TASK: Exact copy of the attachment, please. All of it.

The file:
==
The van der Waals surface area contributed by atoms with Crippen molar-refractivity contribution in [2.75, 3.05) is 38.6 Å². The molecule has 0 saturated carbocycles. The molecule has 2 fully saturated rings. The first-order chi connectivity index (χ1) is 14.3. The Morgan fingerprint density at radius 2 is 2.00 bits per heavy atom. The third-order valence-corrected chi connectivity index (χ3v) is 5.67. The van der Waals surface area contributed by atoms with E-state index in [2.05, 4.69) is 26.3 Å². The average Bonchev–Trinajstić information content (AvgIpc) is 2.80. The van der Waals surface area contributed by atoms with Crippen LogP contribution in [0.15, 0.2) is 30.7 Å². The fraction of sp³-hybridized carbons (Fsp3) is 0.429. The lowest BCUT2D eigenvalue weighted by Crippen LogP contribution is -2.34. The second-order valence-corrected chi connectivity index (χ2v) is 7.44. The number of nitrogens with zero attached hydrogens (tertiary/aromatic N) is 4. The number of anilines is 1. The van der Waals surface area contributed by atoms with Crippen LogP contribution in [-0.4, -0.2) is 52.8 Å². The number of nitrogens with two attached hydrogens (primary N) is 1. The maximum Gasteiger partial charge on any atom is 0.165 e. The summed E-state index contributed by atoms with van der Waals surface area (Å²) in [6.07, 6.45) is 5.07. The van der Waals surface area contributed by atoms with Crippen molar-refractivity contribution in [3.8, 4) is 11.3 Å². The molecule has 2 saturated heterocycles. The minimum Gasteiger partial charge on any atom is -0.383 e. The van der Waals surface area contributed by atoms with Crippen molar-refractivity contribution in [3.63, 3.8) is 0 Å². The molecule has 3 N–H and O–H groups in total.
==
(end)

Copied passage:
The van der Waals surface area contributed by atoms with Crippen molar-refractivity contribution in [2.75, 3.05) is 38.6 Å². The molecule has 0 saturated carbocycles. The molecule has 2 fully saturated rings. The first-order chi connectivity index (χ1) is 14.3. The Morgan fingerprint density at radius 2 is 2.00 bits per heavy atom. The third-order valence-corrected chi connectivity index (χ3v) is 5.67. The van der Waals surface area contributed by atoms with E-state index in [2.05, 4.69) is 26.3 Å². The average Bonchev–Trinajstić information content (AvgIpc) is 2.80. The van der Waals surface area contributed by atoms with Crippen LogP contribution in [0.15, 0.2) is 30.7 Å². The fraction of sp³-hybridized carbons (Fsp3) is 0.429. The lowest BCUT2D eigenvalue weighted by Crippen LogP contribution is -2.34. The second-order valence-corrected chi connectivity index (χ2v) is 7.44. The number of nitrogens with zero attached hydrogens (tertiary/aromatic N) is 4. The number of anilines is 1. The van der Waals surface area contributed by atoms with Crippen LogP contribution in [-0.4, -0.2) is 52.8 Å². The number of nitrogens with two attached hydrogens (primary N) is 1. The maximum Gasteiger partial charge on any atom is 0.165 e. The summed E-state index contributed by atoms with van der Waals surface area (Å²) in [6.07, 6.45) is 5.07. The van der Waals surface area contributed by atoms with Crippen molar-refractivity contribution in [3.8, 4) is 11.3 Å². The molecule has 2 saturated heterocycles. The minimum Gasteiger partial charge on any atom is -0.383 e. The van der Waals surface area contributed by atoms with Crippen molar-refractivity contribution in [3.63, 3.8) is 0 Å². The molecule has 3 N–H and O–H groups in total.